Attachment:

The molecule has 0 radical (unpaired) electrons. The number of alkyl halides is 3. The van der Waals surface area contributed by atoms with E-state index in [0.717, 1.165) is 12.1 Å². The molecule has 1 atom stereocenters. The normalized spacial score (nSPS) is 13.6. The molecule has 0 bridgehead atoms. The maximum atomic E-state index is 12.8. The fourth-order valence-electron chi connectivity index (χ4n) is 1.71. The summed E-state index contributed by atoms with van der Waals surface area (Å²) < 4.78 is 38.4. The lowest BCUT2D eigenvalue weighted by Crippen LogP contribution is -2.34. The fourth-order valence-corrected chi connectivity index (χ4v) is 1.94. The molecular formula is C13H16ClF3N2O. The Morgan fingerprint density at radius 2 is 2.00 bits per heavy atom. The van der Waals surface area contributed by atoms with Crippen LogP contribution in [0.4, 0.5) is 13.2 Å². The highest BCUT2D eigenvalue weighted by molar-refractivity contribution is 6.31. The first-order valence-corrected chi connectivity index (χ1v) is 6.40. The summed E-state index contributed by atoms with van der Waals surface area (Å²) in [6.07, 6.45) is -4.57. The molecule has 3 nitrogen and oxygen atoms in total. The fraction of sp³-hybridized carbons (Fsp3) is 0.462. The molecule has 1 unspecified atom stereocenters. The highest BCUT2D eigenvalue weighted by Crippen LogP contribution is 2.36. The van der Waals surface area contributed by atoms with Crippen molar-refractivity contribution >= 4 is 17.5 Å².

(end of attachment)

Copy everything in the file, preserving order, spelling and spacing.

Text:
The molecule has 0 radical (unpaired) electrons. The number of alkyl halides is 3. The van der Waals surface area contributed by atoms with E-state index in [0.717, 1.165) is 12.1 Å². The molecule has 1 atom stereocenters. The normalized spacial score (nSPS) is 13.6. The molecule has 0 bridgehead atoms. The maximum atomic E-state index is 12.8. The fourth-order valence-electron chi connectivity index (χ4n) is 1.71. The summed E-state index contributed by atoms with van der Waals surface area (Å²) < 4.78 is 38.4. The lowest BCUT2D eigenvalue weighted by Crippen LogP contribution is -2.34. The fourth-order valence-corrected chi connectivity index (χ4v) is 1.94. The molecular formula is C13H16ClF3N2O. The Morgan fingerprint density at radius 2 is 2.00 bits per heavy atom. The van der Waals surface area contributed by atoms with Crippen LogP contribution in [0.4, 0.5) is 13.2 Å². The highest BCUT2D eigenvalue weighted by molar-refractivity contribution is 6.31. The first-order valence-corrected chi connectivity index (χ1v) is 6.40. The summed E-state index contributed by atoms with van der Waals surface area (Å²) in [6.07, 6.45) is -4.57. The molecule has 3 nitrogen and oxygen atoms in total. The fraction of sp³-hybridized carbons (Fsp3) is 0.462. The molecule has 1 unspecified atom stereocenters. The highest BCUT2D eigenvalue weighted by Crippen LogP contribution is 2.36. The van der Waals surface area contributed by atoms with Crippen molar-refractivity contribution >= 4 is 17.5 Å².